When your hobby starts to give you more grief than your real life, that’s when you know things have gone bad.
Yes, it might be time to put things on pause when the Toronto Blue Jays – a mechanism which most use to escape their real lives – cause even more stress than one can handle.
For someone who considers themselves an eternal optimist, I’m running out of ways to find any positives with the Blue Jays right now. Just when you think the team have hit rock bottom, they find something even lower than the floor of despair.
The sports world loves to deal in absolutes, but we won’t really know if this is rock bottom for the Blue Jays unless they slip further and establish a new low, or they miraculously break out of this.
Not only are the Blue Jays 2-10 to begin the 2017 season, they’ve lost their best player in Josh Donaldson to the disabled list, their ace in Aaron Sanchez to the disabled list and J.A. Happ felt soreness in his elbow, which can be the precursor to the thing we shall not mention.
No, it wasn’t bad enough that the Blue Jays offense was anemic to begin with; now they don’t have their best player in the field and the Jays lost 40% of their rotation in a single day.
Pour me another drink, please.
In some ways, this slide reminds me of the dreadful start the Blue Jays got off to in 2013. They sat 11 games below .500 at 13-24 through their first 37 games. Thanks to an 11-game win streak, they clawed their way back to a 38-26 record, but eventually finished with a 74-88 record and dead last in the division.
There are also some parallels with the 2012 Toronto Blue Jays, as well; the team which lost three starting pitchers to significant injuries in the span of four days. Brandon Morrow, Drew Hutchison and Kyle Drabek all went down in less than one week. 60% of the starting rotation wiped out just like that.
I’m not saying the Blue Jays are in that bad of shape, but it really depends on the severity of J.A. Happ’s injury. To me, that was the most significant development over the weekend. Not Donaldson’s injury, not Sanchez’ injury, not even the 2-10 record; it’s the status of Happ.
The timetable on Donaldson and Sanchez’ return is at the very least less than ten days. But if it’s an elbow injury for Happ? He could be gone for a significant chunk of the season.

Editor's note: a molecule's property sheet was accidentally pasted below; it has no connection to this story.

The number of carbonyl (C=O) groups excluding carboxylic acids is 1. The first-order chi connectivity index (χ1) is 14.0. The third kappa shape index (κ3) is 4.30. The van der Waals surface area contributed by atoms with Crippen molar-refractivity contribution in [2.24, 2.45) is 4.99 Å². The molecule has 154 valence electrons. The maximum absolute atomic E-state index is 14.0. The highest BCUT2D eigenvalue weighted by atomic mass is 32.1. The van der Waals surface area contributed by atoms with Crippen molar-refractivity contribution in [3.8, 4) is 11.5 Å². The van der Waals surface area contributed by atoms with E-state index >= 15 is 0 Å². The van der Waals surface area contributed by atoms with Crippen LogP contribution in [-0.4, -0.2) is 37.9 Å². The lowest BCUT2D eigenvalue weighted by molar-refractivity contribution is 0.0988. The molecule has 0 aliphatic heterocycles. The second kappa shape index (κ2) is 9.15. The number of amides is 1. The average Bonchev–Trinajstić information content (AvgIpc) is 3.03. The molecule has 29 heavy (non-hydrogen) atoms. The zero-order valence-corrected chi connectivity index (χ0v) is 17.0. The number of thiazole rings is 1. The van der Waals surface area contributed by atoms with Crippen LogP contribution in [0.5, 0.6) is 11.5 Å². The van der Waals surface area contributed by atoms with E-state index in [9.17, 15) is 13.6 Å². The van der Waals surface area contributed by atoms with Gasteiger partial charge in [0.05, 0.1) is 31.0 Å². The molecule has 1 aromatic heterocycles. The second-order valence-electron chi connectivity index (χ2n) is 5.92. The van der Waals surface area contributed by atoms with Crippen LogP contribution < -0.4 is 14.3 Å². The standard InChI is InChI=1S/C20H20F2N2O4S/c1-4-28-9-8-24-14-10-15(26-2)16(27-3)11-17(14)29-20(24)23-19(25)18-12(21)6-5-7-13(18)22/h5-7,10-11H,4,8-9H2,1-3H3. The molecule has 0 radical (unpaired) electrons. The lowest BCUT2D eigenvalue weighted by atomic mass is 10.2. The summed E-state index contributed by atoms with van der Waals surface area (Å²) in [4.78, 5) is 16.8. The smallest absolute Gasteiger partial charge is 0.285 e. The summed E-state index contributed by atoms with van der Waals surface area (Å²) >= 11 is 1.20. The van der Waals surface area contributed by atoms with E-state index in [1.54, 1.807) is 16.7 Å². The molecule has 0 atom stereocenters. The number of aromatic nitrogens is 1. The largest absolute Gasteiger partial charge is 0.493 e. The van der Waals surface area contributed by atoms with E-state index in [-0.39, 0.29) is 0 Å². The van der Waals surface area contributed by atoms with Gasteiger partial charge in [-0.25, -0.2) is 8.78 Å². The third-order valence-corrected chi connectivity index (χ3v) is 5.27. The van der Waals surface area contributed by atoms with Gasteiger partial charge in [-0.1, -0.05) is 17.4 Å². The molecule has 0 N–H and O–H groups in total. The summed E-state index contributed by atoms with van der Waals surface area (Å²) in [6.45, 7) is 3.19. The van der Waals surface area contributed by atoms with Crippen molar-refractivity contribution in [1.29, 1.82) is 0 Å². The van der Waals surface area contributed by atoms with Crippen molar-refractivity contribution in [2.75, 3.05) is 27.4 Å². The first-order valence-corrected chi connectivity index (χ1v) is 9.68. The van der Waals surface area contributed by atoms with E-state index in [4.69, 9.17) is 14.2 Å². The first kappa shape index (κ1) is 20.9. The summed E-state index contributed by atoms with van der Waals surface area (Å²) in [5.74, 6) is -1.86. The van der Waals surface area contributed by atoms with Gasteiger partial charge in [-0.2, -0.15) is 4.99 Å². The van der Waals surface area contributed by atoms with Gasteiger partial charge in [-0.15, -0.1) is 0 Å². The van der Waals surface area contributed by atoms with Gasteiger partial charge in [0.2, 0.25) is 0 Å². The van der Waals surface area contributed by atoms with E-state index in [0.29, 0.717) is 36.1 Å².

Considering how poorly everything else has gone for the Blue Jays the past two weeks, I guess I shouldn’t be surprised the team added two of their star players to the disabled list (perhaps one more on the way). I probably also shouldn’t be surprised the team still can’t hit as a collective.
Divisions are not won in April. I don’t believe they can be lost this early, either. But what the Blue Jays have done here is they’ve dug themselves into a hole with their key contributors healthy, and now they’re hoping to dig out of that hole without their key contributors.
It was one thing in mid-May of 2015 when the Blue Jays were performing poorly, coming off a fourth consecutive loss and sat a 17-21 record when Josh Donaldson said “this isn’t the try league, this is the get it done league”.
It’s another thing when Donaldson himself isn’t even healthy enough to save the Blue Jays with one of those “tough love” speeches. And what would he do anyway – call out the entire starting lineup for their poor approaches at the plate and an anemic offense?
The 2017 Blue Jays so far in one GIF. pic.twitter.com/q6zuFN90cu
— Ian Hunter (@BlueJayHunter) April 16, 2017
As the Blue Jays enter their third week of play (yes, the third week of play – even though in many ways, it feels like the end of August), there is one very important question to be asked here; is there light at the end of the tunnel for the Blue Jays?
A week ago, this was a much easier question to answer. Donaldson and Sanchez weren’t on the shelf and Happ’s future wasn’t questionable. But even one week ago, the Blue Jays were exhibiting some disturbing trends; predominantly, their struggles against right-handed pitching.
Now those trends have continued into another week and the team has one more measly win to show for it. I’m not seeing any signs of the Blue Jays breaking out of this funk. Sunday’s 11-4 loss may as well have been an 11-0 loss, because that’s what it felt like.
For the most part, the Blue Jays’ starting pitching this season has been serviceable. Even on nights when the offense didn’t show up, at least the starting pitcher gave the Jays a chance to win.
Now we’re beginning to see in instances where the starting pitcher gets injured or the wheels simply fall off for them, the Blue Jays almost have no chance of winning. Often times, starting pitching has kept the Jays in games which they had no business of winning anyway.
Normally, I don’t like to draw conclusions in 12-game stretches. The Major League Baseball season is a series of several stretches and even the best teams in baseball go cold at some point. But the Blue Jays have been ice cold to start 2017.
Every team faces adversity at some point through the 162-game schedule. Evidently, this is the first big test for the 2017 Toronto Blue Jays. If they can face these hardships and come out the other side as a contending team, then they were good enough all along.
But if the Blue Jays fall by the wayside, continue on this bad stretch and slip further into oblivion, maybe the window of contention started closing faster than we could’ve anticipated.